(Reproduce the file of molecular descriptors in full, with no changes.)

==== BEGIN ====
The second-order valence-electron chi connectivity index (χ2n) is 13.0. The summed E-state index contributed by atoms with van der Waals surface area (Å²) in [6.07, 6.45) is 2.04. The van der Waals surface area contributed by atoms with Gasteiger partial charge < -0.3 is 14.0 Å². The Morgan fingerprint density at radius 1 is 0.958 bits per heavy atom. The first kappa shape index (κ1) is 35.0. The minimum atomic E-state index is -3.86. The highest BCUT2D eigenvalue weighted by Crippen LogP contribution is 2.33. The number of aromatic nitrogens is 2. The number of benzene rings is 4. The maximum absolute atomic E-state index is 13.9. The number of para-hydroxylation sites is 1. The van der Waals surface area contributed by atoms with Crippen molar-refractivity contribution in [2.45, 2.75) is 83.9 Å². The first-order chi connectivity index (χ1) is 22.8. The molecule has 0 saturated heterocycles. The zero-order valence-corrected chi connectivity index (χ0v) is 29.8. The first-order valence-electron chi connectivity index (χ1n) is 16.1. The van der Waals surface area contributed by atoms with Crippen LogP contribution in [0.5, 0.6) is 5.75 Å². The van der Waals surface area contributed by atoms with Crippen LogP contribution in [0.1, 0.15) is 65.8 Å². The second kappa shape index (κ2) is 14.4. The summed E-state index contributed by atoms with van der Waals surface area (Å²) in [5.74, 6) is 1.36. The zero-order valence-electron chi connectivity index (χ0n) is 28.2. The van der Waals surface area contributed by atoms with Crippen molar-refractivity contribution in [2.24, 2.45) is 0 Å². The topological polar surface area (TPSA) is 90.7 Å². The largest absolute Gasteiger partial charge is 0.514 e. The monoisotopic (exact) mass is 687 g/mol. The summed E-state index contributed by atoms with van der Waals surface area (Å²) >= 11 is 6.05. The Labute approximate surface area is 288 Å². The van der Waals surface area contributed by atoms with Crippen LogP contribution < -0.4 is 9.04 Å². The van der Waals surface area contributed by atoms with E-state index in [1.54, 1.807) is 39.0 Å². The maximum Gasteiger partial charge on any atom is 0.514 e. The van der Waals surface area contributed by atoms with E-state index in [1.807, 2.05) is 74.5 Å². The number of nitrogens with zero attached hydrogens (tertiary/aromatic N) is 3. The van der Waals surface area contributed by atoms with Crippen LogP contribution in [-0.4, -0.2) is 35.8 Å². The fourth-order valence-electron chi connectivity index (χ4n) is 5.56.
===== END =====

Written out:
The second-order valence-electron chi connectivity index (χ2n) is 13.0. The summed E-state index contributed by atoms with van der Waals surface area (Å²) in [6.07, 6.45) is 2.04. The van der Waals surface area contributed by atoms with Gasteiger partial charge < -0.3 is 14.0 Å². The Morgan fingerprint density at radius 1 is 0.958 bits per heavy atom. The first kappa shape index (κ1) is 35.0. The minimum atomic E-state index is -3.86. The highest BCUT2D eigenvalue weighted by Crippen LogP contribution is 2.33. The number of aromatic nitrogens is 2. The number of benzene rings is 4. The maximum absolute atomic E-state index is 13.9. The number of para-hydroxylation sites is 1. The van der Waals surface area contributed by atoms with Crippen molar-refractivity contribution in [2.45, 2.75) is 83.9 Å². The first-order chi connectivity index (χ1) is 22.8. The molecule has 0 saturated heterocycles. The zero-order valence-corrected chi connectivity index (χ0v) is 29.8. The first-order valence-electron chi connectivity index (χ1n) is 16.1. The van der Waals surface area contributed by atoms with Crippen LogP contribution in [0.5, 0.6) is 5.75 Å². The van der Waals surface area contributed by atoms with Crippen LogP contribution in [0.1, 0.15) is 65.8 Å². The second kappa shape index (κ2) is 14.4. The summed E-state index contributed by atoms with van der Waals surface area (Å²) in [5.74, 6) is 1.36. The zero-order valence-electron chi connectivity index (χ0n) is 28.2. The van der Waals surface area contributed by atoms with Crippen molar-refractivity contribution in [2.24, 2.45) is 0 Å². The topological polar surface area (TPSA) is 90.7 Å². The largest absolute Gasteiger partial charge is 0.514 e. The monoisotopic (exact) mass is 687 g/mol. The summed E-state index contributed by atoms with van der Waals surface area (Å²) >= 11 is 6.05. The Labute approximate surface area is 288 Å². The van der Waals surface area contributed by atoms with Crippen LogP contribution < -0.4 is 9.04 Å². The van der Waals surface area contributed by atoms with E-state index in [1.54, 1.807) is 39.0 Å². The maximum Gasteiger partial charge on any atom is 0.514 e. The van der Waals surface area contributed by atoms with E-state index in [1.807, 2.05) is 74.5 Å². The number of nitrogens with zero attached hydrogens (tertiary/aromatic N) is 3. The van der Waals surface area contributed by atoms with Crippen LogP contribution in [-0.4, -0.2) is 35.8 Å². The fourth-order valence-electron chi connectivity index (χ4n) is 5.56.